In an article entitled Businesses Lose $75 Billion Due To Poor Customer Service, appearing in Forbes and dated May 17, 2018, customer service “expert” Shep Hyken explains:
NewVoiceMedia’s 2018 “Serial Switchers” report reveals that poor customer service is costing businesses more than $75 billion a year. That’s up $13 billion since its last report in 2016.
That’s a lot of money, particularly when it’s recurring each year. That’s 75 billion this year, and probably more next year, and the next year according to the trends in the “research”.
If you could reclaim that money, and use it constructively, imagine how many jobs it might save, or what good it could do. You could build a wall, even over a few years.
Or could you?
What Do These Numbers Actually Say?
Nothing. Nada, Bupkis. The simple test for this is to ask the obvious question:
Where did/does this money actually go?
After all if businesses are “losing” 75 billion doesn’t the money have to go somewhere?
Of course, even those with limited numeric ability (like Shep and the researchers reporting) will quickly realize that it doesn’t “GO” anywhere. it’s not real money that you could reclaim and use for something else. It’s not “countable” because these losses are illusory. Ultimately, it’s not “lost” at all. Even a modicum of critical thinking tells us that if the money doesn’t go somewhere we can find it, that it’s not lost, and it can’t be regained either, because it’s simply not real.
But, you say, it’s still important. After all, it’s losses in potential business. A customer pissed off at a company will…wait, what will that customer do? Either s/he will take his/her business elsewhere, or the person won’t buy anything at all. Only in the later will potential revenue be “be lost” in any real sense, but that’s not how customers behave.
When customers gets upset at poor customer service, they take their business elsewhere (mostly) to a competitor. They don’t just throw up their hands and stop buying things they want and need due to poor service. No money is lost — it’s simply redirected from one business to another business.
These numbers are bullshit when aggregated across an entire economic system, as are all similar numbers. For example, during the U.S. federal government shutdown in 2018, we heard daily that each day of the shutdown cost six billion dollars. Tell me, what does that mean? That’s also money that isn’t real. We regularly hear of the billions lost each year as a result of “poor employee engagement”, but nobody ever tells us where that money goes. Well, it doesn’t go anywhere, because there is no there there.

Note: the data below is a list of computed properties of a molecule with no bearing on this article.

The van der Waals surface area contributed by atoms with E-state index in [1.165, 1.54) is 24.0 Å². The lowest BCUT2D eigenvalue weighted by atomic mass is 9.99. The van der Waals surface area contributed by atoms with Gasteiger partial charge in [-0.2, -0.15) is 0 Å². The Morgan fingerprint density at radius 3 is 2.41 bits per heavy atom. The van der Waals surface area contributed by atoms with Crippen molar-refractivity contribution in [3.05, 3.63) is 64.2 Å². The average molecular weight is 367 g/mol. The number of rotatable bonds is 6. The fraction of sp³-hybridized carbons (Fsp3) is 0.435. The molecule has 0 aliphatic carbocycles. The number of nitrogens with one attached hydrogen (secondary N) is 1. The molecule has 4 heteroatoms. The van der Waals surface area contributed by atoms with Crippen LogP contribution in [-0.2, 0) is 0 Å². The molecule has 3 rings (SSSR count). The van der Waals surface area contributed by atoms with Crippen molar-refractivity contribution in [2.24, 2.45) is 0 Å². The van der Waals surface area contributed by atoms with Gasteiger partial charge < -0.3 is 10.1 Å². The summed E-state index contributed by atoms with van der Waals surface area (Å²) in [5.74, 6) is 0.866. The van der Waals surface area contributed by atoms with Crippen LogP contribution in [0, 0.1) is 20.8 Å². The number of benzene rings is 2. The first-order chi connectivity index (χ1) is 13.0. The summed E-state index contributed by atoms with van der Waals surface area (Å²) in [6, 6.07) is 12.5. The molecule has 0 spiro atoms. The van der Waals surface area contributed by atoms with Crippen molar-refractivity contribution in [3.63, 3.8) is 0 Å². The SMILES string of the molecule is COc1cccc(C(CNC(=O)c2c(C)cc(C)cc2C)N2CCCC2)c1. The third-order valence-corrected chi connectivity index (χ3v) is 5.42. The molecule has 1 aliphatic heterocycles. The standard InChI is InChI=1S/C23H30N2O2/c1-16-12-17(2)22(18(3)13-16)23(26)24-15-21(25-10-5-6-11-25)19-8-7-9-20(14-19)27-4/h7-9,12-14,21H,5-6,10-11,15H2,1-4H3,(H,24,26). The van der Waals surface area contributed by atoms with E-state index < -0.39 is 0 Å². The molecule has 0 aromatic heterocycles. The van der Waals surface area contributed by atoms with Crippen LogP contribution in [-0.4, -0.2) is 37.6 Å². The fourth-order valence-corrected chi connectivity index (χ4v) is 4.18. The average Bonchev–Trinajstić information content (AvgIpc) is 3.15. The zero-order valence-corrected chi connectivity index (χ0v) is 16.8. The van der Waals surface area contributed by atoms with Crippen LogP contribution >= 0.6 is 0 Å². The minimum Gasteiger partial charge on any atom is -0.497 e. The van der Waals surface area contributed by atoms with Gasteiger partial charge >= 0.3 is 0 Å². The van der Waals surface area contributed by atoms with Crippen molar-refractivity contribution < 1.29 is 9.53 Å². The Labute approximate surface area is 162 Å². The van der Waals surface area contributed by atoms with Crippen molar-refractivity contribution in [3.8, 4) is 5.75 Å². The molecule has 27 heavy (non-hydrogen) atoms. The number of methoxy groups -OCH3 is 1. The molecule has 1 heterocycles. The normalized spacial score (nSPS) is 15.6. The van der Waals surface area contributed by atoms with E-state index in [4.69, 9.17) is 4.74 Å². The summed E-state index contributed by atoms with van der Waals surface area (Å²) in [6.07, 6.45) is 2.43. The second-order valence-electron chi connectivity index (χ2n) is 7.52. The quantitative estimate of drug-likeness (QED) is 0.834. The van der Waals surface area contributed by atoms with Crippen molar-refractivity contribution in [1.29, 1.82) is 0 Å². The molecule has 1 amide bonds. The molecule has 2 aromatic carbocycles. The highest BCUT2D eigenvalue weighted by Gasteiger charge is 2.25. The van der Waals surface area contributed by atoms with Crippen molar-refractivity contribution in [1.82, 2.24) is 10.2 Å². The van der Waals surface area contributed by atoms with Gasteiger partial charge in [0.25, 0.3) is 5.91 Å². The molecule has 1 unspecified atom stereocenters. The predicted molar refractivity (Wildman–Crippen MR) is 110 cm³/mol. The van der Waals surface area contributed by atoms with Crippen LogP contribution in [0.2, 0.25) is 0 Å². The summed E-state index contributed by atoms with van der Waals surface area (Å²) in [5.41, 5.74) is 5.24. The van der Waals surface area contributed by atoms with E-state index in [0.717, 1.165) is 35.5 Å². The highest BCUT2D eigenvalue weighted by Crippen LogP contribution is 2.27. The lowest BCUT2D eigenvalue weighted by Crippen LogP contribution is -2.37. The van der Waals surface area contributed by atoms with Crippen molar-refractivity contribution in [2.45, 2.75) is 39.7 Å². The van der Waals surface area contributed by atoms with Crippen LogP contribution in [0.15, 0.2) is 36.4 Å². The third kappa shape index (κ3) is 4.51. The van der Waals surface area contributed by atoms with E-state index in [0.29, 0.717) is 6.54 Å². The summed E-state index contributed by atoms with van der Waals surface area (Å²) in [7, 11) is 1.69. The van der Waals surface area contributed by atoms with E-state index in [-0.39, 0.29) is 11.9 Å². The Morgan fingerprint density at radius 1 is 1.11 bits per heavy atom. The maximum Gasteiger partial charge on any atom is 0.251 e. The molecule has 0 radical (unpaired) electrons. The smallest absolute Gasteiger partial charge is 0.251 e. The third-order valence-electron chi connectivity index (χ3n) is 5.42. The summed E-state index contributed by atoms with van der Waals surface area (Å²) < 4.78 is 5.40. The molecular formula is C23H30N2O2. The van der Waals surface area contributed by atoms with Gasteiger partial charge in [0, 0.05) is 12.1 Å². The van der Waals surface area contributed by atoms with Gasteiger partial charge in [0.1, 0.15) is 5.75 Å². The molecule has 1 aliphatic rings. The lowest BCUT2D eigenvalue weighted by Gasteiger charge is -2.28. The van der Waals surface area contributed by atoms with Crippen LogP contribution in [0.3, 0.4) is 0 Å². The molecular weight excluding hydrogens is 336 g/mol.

There’s no question that an individual customer can lose business, revenue and profits if it manages to upset and alienate its clientele. Nobody is arguing that customer service is not important ALTHOUGH the actual effects on an individual business are usually much over-stated. But why, oh why do research companies, customer service expert (like Shep Hyken) and the media persist in disseminating what are absolutely nonsensical numbers to support the idea that customer service can be a partial determinant of the success of an individual company?
The Bigger Issue: Why These Numbers Keep Getting Used
In a sense they are used because we continue to evaluate these claims hardly at all. For some reason, critical thinking goes completely by the board, whether its about the costs of government shutdown, or the costs of poor service. So long as people recirculate these numbers and treat them as important and compelling, we’ll have “false” evidence of this sort. Researchers, reporters and the media are guilty of propagating these mythical numbers. And our “experts” should know better.